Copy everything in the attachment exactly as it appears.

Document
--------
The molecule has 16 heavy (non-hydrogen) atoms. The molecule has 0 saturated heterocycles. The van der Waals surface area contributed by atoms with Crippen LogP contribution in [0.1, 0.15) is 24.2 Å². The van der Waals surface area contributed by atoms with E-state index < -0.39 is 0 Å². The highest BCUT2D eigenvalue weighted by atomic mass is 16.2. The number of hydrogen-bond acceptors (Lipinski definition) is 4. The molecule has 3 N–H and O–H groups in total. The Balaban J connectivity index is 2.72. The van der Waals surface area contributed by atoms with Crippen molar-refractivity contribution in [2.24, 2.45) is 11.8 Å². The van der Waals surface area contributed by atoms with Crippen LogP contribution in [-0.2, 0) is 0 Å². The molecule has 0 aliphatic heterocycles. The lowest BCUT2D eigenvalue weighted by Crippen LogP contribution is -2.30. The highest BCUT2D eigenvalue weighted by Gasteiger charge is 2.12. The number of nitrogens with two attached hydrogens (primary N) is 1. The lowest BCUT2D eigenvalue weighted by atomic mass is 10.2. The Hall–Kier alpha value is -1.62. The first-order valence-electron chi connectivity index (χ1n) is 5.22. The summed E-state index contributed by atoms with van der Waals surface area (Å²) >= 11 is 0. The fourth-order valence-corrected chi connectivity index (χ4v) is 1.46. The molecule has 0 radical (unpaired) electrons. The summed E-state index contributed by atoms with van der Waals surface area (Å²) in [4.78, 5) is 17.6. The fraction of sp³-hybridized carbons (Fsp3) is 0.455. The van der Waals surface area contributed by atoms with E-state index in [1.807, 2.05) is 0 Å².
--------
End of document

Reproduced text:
The molecule has 16 heavy (non-hydrogen) atoms. The molecule has 0 saturated heterocycles. The van der Waals surface area contributed by atoms with Crippen LogP contribution in [0.1, 0.15) is 24.2 Å². The van der Waals surface area contributed by atoms with E-state index < -0.39 is 0 Å². The highest BCUT2D eigenvalue weighted by atomic mass is 16.2. The number of hydrogen-bond acceptors (Lipinski definition) is 4. The molecule has 3 N–H and O–H groups in total. The Balaban J connectivity index is 2.72. The van der Waals surface area contributed by atoms with Crippen molar-refractivity contribution in [2.24, 2.45) is 11.8 Å². The van der Waals surface area contributed by atoms with Crippen LogP contribution in [-0.2, 0) is 0 Å². The molecule has 0 aliphatic heterocycles. The lowest BCUT2D eigenvalue weighted by Crippen LogP contribution is -2.30. The highest BCUT2D eigenvalue weighted by Gasteiger charge is 2.12. The number of nitrogens with two attached hydrogens (primary N) is 1. The lowest BCUT2D eigenvalue weighted by atomic mass is 10.2. The Hall–Kier alpha value is -1.62. The first-order valence-electron chi connectivity index (χ1n) is 5.22. The summed E-state index contributed by atoms with van der Waals surface area (Å²) >= 11 is 0. The fourth-order valence-corrected chi connectivity index (χ4v) is 1.46. The molecule has 0 radical (unpaired) electrons. The summed E-state index contributed by atoms with van der Waals surface area (Å²) in [4.78, 5) is 17.6. The fraction of sp³-hybridized carbons (Fsp3) is 0.455. The van der Waals surface area contributed by atoms with E-state index in [1.807, 2.05) is 0 Å².